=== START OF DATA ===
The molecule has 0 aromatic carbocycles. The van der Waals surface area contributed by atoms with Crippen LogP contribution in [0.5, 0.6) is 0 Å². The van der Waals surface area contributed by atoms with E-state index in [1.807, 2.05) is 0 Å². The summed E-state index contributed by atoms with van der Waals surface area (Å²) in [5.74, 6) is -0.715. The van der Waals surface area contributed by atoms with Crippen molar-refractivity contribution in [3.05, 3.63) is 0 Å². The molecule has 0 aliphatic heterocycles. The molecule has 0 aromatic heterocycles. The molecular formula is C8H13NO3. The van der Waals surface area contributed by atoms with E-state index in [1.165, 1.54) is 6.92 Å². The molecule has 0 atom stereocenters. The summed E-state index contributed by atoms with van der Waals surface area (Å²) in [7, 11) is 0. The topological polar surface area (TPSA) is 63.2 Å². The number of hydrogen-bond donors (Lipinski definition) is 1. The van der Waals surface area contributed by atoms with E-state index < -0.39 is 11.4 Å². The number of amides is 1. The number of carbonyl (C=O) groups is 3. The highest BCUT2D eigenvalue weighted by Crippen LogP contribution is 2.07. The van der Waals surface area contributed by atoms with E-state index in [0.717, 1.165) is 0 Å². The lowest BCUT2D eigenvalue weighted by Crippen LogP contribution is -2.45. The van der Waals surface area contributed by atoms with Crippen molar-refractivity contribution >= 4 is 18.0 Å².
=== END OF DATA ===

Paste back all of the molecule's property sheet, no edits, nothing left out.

The molecule has 0 aromatic carbocycles. The van der Waals surface area contributed by atoms with Crippen LogP contribution in [0.5, 0.6) is 0 Å². The van der Waals surface area contributed by atoms with E-state index in [1.807, 2.05) is 0 Å². The summed E-state index contributed by atoms with van der Waals surface area (Å²) in [5.74, 6) is -0.715. The van der Waals surface area contributed by atoms with Crippen molar-refractivity contribution in [3.05, 3.63) is 0 Å². The molecule has 0 aliphatic heterocycles. The molecule has 0 aromatic heterocycles. The molecular formula is C8H13NO3. The van der Waals surface area contributed by atoms with E-state index in [1.165, 1.54) is 6.92 Å². The molecule has 0 atom stereocenters. The summed E-state index contributed by atoms with van der Waals surface area (Å²) in [7, 11) is 0. The topological polar surface area (TPSA) is 63.2 Å². The number of hydrogen-bond donors (Lipinski definition) is 1. The van der Waals surface area contributed by atoms with E-state index < -0.39 is 11.4 Å². The number of amides is 1. The number of carbonyl (C=O) groups is 3. The highest BCUT2D eigenvalue weighted by Crippen LogP contribution is 2.07. The van der Waals surface area contributed by atoms with E-state index in [0.717, 1.165) is 0 Å². The lowest BCUT2D eigenvalue weighted by Crippen LogP contribution is -2.45. The van der Waals surface area contributed by atoms with Crippen molar-refractivity contribution >= 4 is 18.0 Å².